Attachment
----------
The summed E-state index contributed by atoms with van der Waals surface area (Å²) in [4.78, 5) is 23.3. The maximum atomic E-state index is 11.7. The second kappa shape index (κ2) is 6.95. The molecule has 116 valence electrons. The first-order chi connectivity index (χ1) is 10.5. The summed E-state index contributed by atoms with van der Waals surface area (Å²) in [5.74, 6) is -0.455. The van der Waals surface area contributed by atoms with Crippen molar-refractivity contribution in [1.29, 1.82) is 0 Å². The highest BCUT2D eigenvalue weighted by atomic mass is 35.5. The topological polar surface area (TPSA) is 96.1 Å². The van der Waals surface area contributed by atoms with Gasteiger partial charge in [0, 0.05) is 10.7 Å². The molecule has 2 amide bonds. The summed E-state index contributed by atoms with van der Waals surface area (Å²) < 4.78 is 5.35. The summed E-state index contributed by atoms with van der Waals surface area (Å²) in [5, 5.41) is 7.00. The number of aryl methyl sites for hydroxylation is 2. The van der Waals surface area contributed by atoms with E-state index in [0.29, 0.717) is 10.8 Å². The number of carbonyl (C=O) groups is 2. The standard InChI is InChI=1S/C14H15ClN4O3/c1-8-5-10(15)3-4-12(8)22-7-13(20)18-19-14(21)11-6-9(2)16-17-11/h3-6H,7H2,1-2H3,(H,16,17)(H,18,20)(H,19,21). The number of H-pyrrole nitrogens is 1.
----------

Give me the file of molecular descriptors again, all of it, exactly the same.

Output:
The summed E-state index contributed by atoms with van der Waals surface area (Å²) in [4.78, 5) is 23.3. The maximum atomic E-state index is 11.7. The second kappa shape index (κ2) is 6.95. The molecule has 116 valence electrons. The first-order chi connectivity index (χ1) is 10.5. The summed E-state index contributed by atoms with van der Waals surface area (Å²) in [5.74, 6) is -0.455. The van der Waals surface area contributed by atoms with Crippen molar-refractivity contribution in [1.29, 1.82) is 0 Å². The highest BCUT2D eigenvalue weighted by atomic mass is 35.5. The topological polar surface area (TPSA) is 96.1 Å². The van der Waals surface area contributed by atoms with Gasteiger partial charge in [0, 0.05) is 10.7 Å². The molecule has 2 amide bonds. The summed E-state index contributed by atoms with van der Waals surface area (Å²) < 4.78 is 5.35. The summed E-state index contributed by atoms with van der Waals surface area (Å²) in [5, 5.41) is 7.00. The number of aryl methyl sites for hydroxylation is 2. The van der Waals surface area contributed by atoms with E-state index in [0.29, 0.717) is 10.8 Å². The number of carbonyl (C=O) groups is 2. The standard InChI is InChI=1S/C14H15ClN4O3/c1-8-5-10(15)3-4-12(8)22-7-13(20)18-19-14(21)11-6-9(2)16-17-11/h3-6H,7H2,1-2H3,(H,16,17)(H,18,20)(H,19,21). The number of H-pyrrole nitrogens is 1.